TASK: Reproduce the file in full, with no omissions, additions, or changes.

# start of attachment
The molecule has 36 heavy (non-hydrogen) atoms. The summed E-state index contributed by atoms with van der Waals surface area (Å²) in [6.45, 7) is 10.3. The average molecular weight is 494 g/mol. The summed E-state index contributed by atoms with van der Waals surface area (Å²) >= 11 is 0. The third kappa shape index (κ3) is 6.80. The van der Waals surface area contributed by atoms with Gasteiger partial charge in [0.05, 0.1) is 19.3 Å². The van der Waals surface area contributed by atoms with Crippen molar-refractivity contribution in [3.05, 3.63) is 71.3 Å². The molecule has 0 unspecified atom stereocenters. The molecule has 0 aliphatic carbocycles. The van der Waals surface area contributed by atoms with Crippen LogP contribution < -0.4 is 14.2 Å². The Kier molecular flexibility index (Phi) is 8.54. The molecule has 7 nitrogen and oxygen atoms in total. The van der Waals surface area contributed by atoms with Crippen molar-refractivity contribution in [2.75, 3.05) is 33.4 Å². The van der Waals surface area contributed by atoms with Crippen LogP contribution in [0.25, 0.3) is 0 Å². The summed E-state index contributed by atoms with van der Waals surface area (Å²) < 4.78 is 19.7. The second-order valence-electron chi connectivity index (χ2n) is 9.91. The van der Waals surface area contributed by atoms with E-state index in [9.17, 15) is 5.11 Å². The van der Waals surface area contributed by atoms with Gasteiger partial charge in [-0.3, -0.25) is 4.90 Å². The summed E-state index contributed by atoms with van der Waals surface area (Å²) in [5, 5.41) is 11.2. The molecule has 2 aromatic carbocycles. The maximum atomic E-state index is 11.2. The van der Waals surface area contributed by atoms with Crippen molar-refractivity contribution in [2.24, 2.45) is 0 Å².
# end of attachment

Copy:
The molecule has 36 heavy (non-hydrogen) atoms. The summed E-state index contributed by atoms with van der Waals surface area (Å²) in [6.45, 7) is 10.3. The average molecular weight is 494 g/mol. The summed E-state index contributed by atoms with van der Waals surface area (Å²) >= 11 is 0. The third kappa shape index (κ3) is 6.80. The van der Waals surface area contributed by atoms with Gasteiger partial charge in [0.05, 0.1) is 19.3 Å². The van der Waals surface area contributed by atoms with Crippen molar-refractivity contribution in [3.05, 3.63) is 71.3 Å². The molecule has 0 unspecified atom stereocenters. The molecule has 0 aliphatic carbocycles. The van der Waals surface area contributed by atoms with Crippen LogP contribution < -0.4 is 14.2 Å². The Kier molecular flexibility index (Phi) is 8.54. The molecule has 7 nitrogen and oxygen atoms in total. The van der Waals surface area contributed by atoms with Crippen molar-refractivity contribution in [2.75, 3.05) is 33.4 Å². The van der Waals surface area contributed by atoms with Crippen LogP contribution in [0.25, 0.3) is 0 Å². The summed E-state index contributed by atoms with van der Waals surface area (Å²) < 4.78 is 19.7. The second-order valence-electron chi connectivity index (χ2n) is 9.91. The van der Waals surface area contributed by atoms with E-state index in [9.17, 15) is 5.11 Å². The van der Waals surface area contributed by atoms with Gasteiger partial charge in [-0.3, -0.25) is 4.90 Å². The summed E-state index contributed by atoms with van der Waals surface area (Å²) in [5, 5.41) is 11.2. The molecule has 2 aromatic carbocycles. The maximum atomic E-state index is 11.2. The van der Waals surface area contributed by atoms with Crippen molar-refractivity contribution in [2.24, 2.45) is 0 Å².